Can social isolation increase my risk for disease?

Human beings are social animals. We thrive on spending time with others, relating to others, and feeling close to others. Those we interact with closely and feel intimate with do not have to be large in numbers. Yet, we must, in order to achieve happiness in life, must have at least a few people in our lives who we can spend time with, discuss our lives with, feeling a sense of belonging with, and feel we can rely on through all times which can include those that are good and those that are not so good. Support is vital for us to thrive through all of life's challenges. For physical and mental well-being humans must connect to one another.

Sarah LoBisco
Integrative Medicine

Social isolation has been linked to overall mortality, risk for cardiovascular disease, depression, and even immune health. For example, a 2009 study by the University of Chicago Medicine demonstrated in mice studies that social isolation increased breast cancer cell growth. Furthermore, caretakers of those with chronic diseases who are isolated have an increased risk for various diseases. These negative health effects of isolation could be for a variety of reasons.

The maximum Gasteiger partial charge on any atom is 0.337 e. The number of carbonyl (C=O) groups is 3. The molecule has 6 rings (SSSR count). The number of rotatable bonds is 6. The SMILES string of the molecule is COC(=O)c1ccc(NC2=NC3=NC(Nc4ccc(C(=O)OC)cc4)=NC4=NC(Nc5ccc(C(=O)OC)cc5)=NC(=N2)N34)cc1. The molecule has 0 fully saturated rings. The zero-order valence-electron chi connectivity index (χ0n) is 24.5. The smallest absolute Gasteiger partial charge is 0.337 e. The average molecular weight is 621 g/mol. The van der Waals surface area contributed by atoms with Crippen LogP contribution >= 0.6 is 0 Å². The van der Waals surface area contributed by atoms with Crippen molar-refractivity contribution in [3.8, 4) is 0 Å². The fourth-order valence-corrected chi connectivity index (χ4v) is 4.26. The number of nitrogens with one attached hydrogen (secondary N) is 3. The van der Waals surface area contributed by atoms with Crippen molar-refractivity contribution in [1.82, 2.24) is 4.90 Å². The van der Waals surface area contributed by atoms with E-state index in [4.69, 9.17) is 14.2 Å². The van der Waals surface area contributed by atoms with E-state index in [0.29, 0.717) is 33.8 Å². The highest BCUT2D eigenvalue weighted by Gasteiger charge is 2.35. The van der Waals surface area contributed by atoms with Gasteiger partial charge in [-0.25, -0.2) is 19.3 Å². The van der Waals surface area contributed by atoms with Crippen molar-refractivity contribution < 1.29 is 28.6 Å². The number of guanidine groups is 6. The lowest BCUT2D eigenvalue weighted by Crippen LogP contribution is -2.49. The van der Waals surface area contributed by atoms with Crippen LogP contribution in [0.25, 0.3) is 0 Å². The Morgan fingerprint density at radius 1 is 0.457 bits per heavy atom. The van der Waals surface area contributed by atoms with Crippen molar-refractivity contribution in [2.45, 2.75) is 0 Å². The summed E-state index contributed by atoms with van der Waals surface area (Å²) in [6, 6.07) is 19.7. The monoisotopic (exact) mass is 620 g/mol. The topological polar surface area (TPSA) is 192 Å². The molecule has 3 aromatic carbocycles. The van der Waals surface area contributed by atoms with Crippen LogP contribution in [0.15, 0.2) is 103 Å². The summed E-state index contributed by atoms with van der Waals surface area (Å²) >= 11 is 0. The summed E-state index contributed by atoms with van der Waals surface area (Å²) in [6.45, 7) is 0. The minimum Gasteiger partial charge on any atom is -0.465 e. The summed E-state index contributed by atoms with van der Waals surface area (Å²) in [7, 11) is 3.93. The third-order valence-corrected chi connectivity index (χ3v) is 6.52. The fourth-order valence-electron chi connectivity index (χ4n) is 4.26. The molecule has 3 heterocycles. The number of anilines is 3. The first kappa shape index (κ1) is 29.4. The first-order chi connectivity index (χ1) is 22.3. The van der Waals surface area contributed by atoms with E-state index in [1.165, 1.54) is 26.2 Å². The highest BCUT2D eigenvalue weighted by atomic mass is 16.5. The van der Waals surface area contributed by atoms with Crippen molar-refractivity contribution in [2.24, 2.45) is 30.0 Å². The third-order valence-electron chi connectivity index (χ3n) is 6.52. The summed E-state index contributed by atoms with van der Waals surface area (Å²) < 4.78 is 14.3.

Being connected to others causes a release of the feel good hormone oxytocin and the neurotransmitters dopamine and norepinephrine. These powerful chemical signaling molecules have an impact on healthy lifestyle choices, weight maintenance, addiction and emotional health, pain relief, and hormonal balance.

Many researchers who have studied this effect using "blue zones", indigenous cultures that have many centurions (those who live beyond one hundred years old). They have found the consistent factor of people preserving important social networks to be one reason for their long lifespan.

Furthermore, some social researchers (Taylor) have shown that women who reach out to others enhance their capacity to modulate stress hormones in a healthier way. Specifically, they have a more positive response to the stress release of cortisol and insulin, which effects inflammation and blood sugar.

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Important: This content reflects information from various individuals and organizations and may offer alternative or opposing points of view. It should not be used for medical advice, diagnosis or treatment. As always, you should consult with your healthcare provider about your specific health needs.